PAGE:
The Cushing syndrome induced by bronchial carcinoid tumors

Andrew Harold Limper, Paul C. Carpenter, Bernd Scheithauer, Bruce A. Staats

Research output: Contribution to journalArticle

117 Citations (Scopus)

Abstract

Objectives: To define the clinical spectrum of bronchial carcinoid tumors in patients presenting with the Cushing syndrome, to evaluate the role of chest radiographs and computed tomography in their diagnosis, to review the characteristic histologic features, and to determine patient outcome. Design: Retrospective analysis of consecutive patients. Setting: A referral-based medical center. Patients: Fifteen consecutive patients with the Cushing syndrome evaluated at the Mayo Clinic with histologically proven bronchial carcinoid tumors. Measurements: Clinical, radiographic, and histologic features. Results: The Cushing syndrome was the initial clinical presentation, and bronchial carcinoid tumors were found later in all 15 patients. The diagnosis of carcinoid tumor was proved histologically in all cases. Ten biopsies showed typical carcinoid tumors, three were histologically atypical, and three were metastatic. Corticotropin was detected by immunostaining in seven of these tumors. Biochemical analysis showed marked elevations of circulating corticotropin with a mean serum value of 156 ± 58 pmol/L (normal, 4 to 22 pmol/L). Additional clinical features included hypokalemia in six patients and glucocorticoid response to either high-dose dexamethasone or metyrapone in 6 of 13. These hormonally active carcinoid tumors were frequently radiographically occult, with 10 of 15 patients initially having normal chest radiographs. Computed tomography was successful in locating carcinoid tumors in five patients with negative chest radiographs evaluated after 1980. All five remaining patients with normal chest radiographs evaluated before 1980 eventually developed nodular lesions on standard chest radiography from 1 to 10 years later. Ten patients achieved complete remission and two patients, partial remission of the Cushing syndrome after surgical resection. Three patients continued to have symptomatic glucocorticoid excess due to metastatic disease. Conclusions: Although uncommon, the Cushing syndrome may be the initial clinical manifestation of an otherwise indolent bronchial carcinoid tumor. Radiographic imaging of occult lesions can be successfully accomplished with computed tomography. Surgical resection is curative in most patients with this disorder.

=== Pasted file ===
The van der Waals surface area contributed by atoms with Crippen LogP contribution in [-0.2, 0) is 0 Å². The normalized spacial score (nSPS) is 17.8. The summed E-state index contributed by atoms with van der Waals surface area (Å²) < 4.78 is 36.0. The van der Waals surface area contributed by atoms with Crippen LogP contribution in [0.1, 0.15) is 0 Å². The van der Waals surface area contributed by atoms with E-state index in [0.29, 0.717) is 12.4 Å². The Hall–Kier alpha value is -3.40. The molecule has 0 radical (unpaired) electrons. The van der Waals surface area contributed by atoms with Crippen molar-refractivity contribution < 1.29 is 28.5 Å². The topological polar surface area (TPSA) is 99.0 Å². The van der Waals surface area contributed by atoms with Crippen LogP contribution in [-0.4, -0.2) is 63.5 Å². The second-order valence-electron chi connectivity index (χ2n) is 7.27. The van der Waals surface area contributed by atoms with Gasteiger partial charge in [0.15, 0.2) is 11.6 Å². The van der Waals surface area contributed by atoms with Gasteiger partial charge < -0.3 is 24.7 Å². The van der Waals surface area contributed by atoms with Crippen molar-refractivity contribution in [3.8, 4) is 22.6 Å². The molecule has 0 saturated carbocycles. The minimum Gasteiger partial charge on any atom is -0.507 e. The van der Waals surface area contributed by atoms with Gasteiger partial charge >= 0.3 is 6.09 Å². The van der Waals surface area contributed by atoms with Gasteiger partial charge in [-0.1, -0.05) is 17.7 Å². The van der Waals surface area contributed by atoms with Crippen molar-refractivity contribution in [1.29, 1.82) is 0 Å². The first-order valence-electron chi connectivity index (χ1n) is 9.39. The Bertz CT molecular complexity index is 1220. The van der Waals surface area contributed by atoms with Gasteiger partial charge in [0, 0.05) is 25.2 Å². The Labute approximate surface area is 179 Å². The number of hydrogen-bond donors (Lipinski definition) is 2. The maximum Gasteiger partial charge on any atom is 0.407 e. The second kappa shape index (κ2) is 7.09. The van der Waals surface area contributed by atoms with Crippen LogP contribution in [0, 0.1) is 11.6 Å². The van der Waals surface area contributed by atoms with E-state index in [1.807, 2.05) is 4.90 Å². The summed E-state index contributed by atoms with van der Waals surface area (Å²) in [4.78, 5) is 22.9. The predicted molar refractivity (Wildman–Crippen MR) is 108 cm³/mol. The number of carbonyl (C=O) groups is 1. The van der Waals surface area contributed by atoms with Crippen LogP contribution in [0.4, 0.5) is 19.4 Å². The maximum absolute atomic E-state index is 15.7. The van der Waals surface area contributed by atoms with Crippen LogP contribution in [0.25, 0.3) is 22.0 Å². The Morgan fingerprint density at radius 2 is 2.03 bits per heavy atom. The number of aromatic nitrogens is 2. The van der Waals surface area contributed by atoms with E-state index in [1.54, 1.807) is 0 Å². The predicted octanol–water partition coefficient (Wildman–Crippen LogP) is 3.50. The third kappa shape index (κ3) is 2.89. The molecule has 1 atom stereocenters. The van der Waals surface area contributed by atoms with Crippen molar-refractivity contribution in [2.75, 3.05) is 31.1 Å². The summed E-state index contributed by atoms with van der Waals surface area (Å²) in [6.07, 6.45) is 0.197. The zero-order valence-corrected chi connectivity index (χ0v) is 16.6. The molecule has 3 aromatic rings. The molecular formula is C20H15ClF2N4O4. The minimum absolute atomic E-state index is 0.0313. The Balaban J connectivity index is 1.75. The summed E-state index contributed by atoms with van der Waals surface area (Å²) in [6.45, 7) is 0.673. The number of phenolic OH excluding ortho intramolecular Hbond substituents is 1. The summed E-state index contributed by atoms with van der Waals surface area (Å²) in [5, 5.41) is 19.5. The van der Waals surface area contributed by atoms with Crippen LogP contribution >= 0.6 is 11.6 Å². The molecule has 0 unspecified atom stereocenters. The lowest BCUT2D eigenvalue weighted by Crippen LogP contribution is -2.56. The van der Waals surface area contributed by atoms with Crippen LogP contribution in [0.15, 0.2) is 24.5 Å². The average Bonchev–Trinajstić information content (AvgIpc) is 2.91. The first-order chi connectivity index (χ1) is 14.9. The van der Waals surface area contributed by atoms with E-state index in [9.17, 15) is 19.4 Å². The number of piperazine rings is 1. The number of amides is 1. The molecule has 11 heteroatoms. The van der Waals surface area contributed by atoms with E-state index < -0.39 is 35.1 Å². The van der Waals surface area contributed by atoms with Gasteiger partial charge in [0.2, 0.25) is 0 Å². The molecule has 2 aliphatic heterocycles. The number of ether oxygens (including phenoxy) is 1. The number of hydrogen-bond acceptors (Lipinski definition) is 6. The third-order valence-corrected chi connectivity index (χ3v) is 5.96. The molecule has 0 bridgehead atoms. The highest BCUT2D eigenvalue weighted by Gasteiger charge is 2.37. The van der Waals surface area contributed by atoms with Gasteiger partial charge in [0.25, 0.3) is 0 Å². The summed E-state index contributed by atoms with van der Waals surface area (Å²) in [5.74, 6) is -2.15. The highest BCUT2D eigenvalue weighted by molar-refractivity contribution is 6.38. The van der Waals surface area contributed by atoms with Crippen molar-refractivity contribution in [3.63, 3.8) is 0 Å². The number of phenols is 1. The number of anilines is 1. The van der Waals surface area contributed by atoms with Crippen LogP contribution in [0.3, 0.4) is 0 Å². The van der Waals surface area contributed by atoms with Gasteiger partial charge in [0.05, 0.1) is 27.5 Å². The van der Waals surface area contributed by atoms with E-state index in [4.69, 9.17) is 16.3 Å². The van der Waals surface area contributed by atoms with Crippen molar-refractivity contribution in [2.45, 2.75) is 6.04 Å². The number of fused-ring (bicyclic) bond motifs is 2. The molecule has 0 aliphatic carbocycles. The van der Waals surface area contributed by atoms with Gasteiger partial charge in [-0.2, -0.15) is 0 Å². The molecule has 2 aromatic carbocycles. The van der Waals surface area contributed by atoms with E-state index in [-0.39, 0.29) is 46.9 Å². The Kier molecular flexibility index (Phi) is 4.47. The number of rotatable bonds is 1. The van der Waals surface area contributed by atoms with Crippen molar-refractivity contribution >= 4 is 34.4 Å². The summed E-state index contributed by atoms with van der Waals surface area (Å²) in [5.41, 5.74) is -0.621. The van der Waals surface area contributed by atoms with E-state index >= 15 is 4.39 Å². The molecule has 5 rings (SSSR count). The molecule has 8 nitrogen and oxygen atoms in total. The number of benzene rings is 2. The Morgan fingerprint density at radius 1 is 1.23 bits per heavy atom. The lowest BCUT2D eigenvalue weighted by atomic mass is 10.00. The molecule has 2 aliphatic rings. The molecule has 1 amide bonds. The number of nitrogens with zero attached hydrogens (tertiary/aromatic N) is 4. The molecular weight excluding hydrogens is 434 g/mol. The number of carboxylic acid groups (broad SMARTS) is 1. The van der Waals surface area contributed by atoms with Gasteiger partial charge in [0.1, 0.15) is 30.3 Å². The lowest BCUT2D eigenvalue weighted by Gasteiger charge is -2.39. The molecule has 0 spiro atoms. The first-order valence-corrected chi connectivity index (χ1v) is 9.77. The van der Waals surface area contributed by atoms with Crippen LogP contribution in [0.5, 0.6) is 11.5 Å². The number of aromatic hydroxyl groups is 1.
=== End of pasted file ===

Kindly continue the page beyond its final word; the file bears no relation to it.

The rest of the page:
Original languageEnglish (US)
Pages (from-to)209-214
Number of pages6
JournalAnnals of Internal Medicine
Volume117
Issue number3
StatePublished - Aug 1 1992

Fingerprint

Cushing Syndrome
Carcinoid Tumor
Thorax
Tomography
Adrenocorticotropic Hormone
Glucocorticoids
Metyrapone
Hypokalemia
Radiography
Dexamethasone

ASJC Scopus subject areas

  • Medicine(all)

Cite this

Limper, A. H., Carpenter, P. C., Scheithauer, B., & Staats, B. A. (1992). The Cushing syndrome induced by bronchial carcinoid tumors. Annals of Internal Medicine, 117(3), 209-214.

The Cushing syndrome induced by bronchial carcinoid tumors. / Limper, Andrew Harold; Carpenter, Paul C.; Scheithauer, Bernd; Staats, Bruce A.

In: Annals of Internal Medicine, Vol. 117, No. 3, 01.08.1992, p. 209-214.

Research output: Contribution to journalArticle

Limper, AH, Carpenter, PC, Scheithauer, B & Staats, BA 1992, 'The Cushing syndrome induced by bronchial carcinoid tumors', Annals of Internal Medicine, vol. 117, no. 3, pp. 209-214.
Limper AH, Carpenter PC, Scheithauer B, Staats BA. The Cushing syndrome induced by bronchial carcinoid tumors. Annals of Internal Medicine. 1992 Aug 1;117(3):209-214.
Limper, Andrew Harold ; Carpenter, Paul C. ; Scheithauer, Bernd ; Staats, Bruce A. / The Cushing syndrome induced by bronchial carcinoid tumors. In: Annals of Internal Medicine. 1992 ; Vol. 117, No. 3. pp. 209-214.